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Comment: Re:Good. (Score 1) 132 132

Traditional schools have the problem that they still think employers want workers who are well grounded in theory.

In my experience, universities (at least, the better universities) do not think this. Rather, they are pretty well aware what employers want, but they don't cater to it because they are not vocational training schools. I think they have a reasonable point; it is the employers' fault for demanding unnecessary liberal arts degrees, not Harvard's fault for refusing to turn into a vo-tech.

Comment: Re:In contrast, Scott Adams says np... (Score 1) 637 637

Social Security is not always "supposed to run out in 50 years," it's supposed to run out in 2033. Those predictions have been moved up in recent years, because the Great Recession depressed payrolls (and thus payroll taxes) so much. Does anyone who ever talks about Social Security bother to look up what Social Security's own actuaries are saying? The OASDI Trustee's report is not obscure or hard to find. Here's the report from 10 years ago, predicting trust fund exhaustion in 2042, before the Great Recession happened. Here's the most recent projection from a few months ago, predicting the date as 2033. Once the trust fund is exhausted, current payroll taxes will only cover approximately 74% of program costs; the difference will have to be made up by either benefit cuts or increases in the payroll tax.

This isn't some Republican conspiracy theory. You will note that the second letter is signed by a number of Democratic Party appointees, including three of Obama's cabinet members. These projections are not controversial among people who study Social Security for a living, in the same way that the atmospheric effects of CO2 are not controversial among climate scientists. The controversy only arises about how to fix the problem - nobody wants to be the first to propose 25% benefit cuts or 25% payroll tax increases.

Comment: Re:Education (Score 1) 528 528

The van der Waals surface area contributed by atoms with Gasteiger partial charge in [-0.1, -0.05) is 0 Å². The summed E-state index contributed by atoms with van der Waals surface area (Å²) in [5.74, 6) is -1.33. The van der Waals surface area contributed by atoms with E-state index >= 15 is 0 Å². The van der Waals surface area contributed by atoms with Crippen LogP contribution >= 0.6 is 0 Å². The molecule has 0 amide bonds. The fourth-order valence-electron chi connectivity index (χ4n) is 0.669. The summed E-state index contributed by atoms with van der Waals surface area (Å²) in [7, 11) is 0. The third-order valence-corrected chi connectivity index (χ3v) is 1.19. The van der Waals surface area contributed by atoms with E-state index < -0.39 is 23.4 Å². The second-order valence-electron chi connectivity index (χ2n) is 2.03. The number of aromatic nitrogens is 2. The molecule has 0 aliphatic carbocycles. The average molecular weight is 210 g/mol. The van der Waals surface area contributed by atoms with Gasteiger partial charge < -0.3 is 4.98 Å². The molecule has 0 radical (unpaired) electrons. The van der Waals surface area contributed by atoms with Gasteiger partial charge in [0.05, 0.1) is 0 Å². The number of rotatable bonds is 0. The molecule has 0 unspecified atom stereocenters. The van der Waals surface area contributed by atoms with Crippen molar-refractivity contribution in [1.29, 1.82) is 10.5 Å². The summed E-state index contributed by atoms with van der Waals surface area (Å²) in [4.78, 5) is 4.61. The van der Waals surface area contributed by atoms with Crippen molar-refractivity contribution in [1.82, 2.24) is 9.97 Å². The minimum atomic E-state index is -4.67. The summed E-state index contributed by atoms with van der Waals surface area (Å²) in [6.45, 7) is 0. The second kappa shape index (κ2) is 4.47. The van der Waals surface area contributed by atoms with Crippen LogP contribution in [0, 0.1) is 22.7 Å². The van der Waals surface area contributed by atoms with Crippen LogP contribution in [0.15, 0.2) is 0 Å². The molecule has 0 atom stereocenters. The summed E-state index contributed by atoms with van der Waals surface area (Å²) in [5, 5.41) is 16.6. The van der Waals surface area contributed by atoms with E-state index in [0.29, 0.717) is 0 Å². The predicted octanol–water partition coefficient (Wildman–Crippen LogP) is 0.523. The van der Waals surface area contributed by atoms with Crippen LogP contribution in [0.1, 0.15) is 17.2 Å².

It's hard to make a perfect analogy, but imagine how much different Germany's social vision might if they had 15 million Turkish immigrants and 12 million Jews living there. In other words, if 18% of their population were poorly-integrated immigrants from a vastly different culture, and another 15% were part of an easily identified minority with a long and shameful history of oppression and ghettoizing. That's proportionally what the U.S. is facing with its Hispanic and black populations respectively. The actual numbers of Turks and Jews in Germany is about 2 million and .1 million respectively, by the way. Sometimes, I think northern Europeans don't seem to realize how culturally and ethnically homogeneous their countries are.

Comment: Re:Seems to Be a Pattern of Behavior (Score 1) 384 384

Honestly, I think you're being unfair to Reddit - Slashdot has a much worse tone and look. I've taken a look at Slashdot's homepage with no adblock or anything - completely filled with flashing banner ads, video ads for cosmetics, clickbait links from Taboola, etc. At least on Reddit the advertisements aren't so visually assaulting. Also, it tends to be easier to avoid Reddit's overall "message" in most cases, at least for me, because it is more convenient to go directly into the specialized subreddit I'm interested in - I can't remember the last time I looked at the actual homepage.

Comment: Re:Damn... (Score 1) 494 494

While Pakistan is certainly an unpleasant place today, you are misinformed about its founding. Muhammad Ali Jinnah, the architect of the Lahore resolution that resulted in the split, was a westernized, pro-democracy liberal. Indeed, Pakistan's rocky political history is often blamed on the fact that Jinnah died so soon after Pakistani independence, before he had time to impose a lasting liberal framework on the country. Jinnah advocated for the creation of Pakistan because he knew that the Hindus would slaughter the Muslims the moment the British left (and indeed, to the surprise of no one except Lord Mountbatten, that's exactly what the Hindus tried to do).

Comment: Re:GAO = U.S. Government Accountability Office (Score 2) 133 133

Another important note is that the GAO is probably the most trustworthy and reliable portion of the U.S. Federal government from the public's point of view. They are sort of like Cassandra; they constantly give dire warnings about where the Feds are failing, they're almost always right, and nobody pays attention to them.

Comment: Re:How about just a day off? (Score 1) 1089 1089

Maybe your jurisdiction is different, but in my part of the U.S., early voting was available prior to the official election day. There were, if I recall, ten twelve days when the polls were open, including three Saturdays. My congressional district still had well under 50% participation in the last election.

Comment: Re: Climate change is politics (Score 1) 416 416

There are many more millionaires in the U.S. than that. Excluding home equity, approximately 6.5% of households are millionaires, as of last June. If you include home equity in the net worth calculation, somewhere between 10% and 15% of the U.S. qualifies, although it's frustratingly difficult to find exact numbers.

Comment: Re:You don't say... (Score 1) 606 606

I have attended or worked at four different universities at some point. At each one, SAE was considered to be the most undisciplined, anti-social, and exclusionary fraternity on campus. That's just my anecdote, I know, but I'm certainly willing to believe that they should be singled out for special condemnation.

One person's error is another person's data.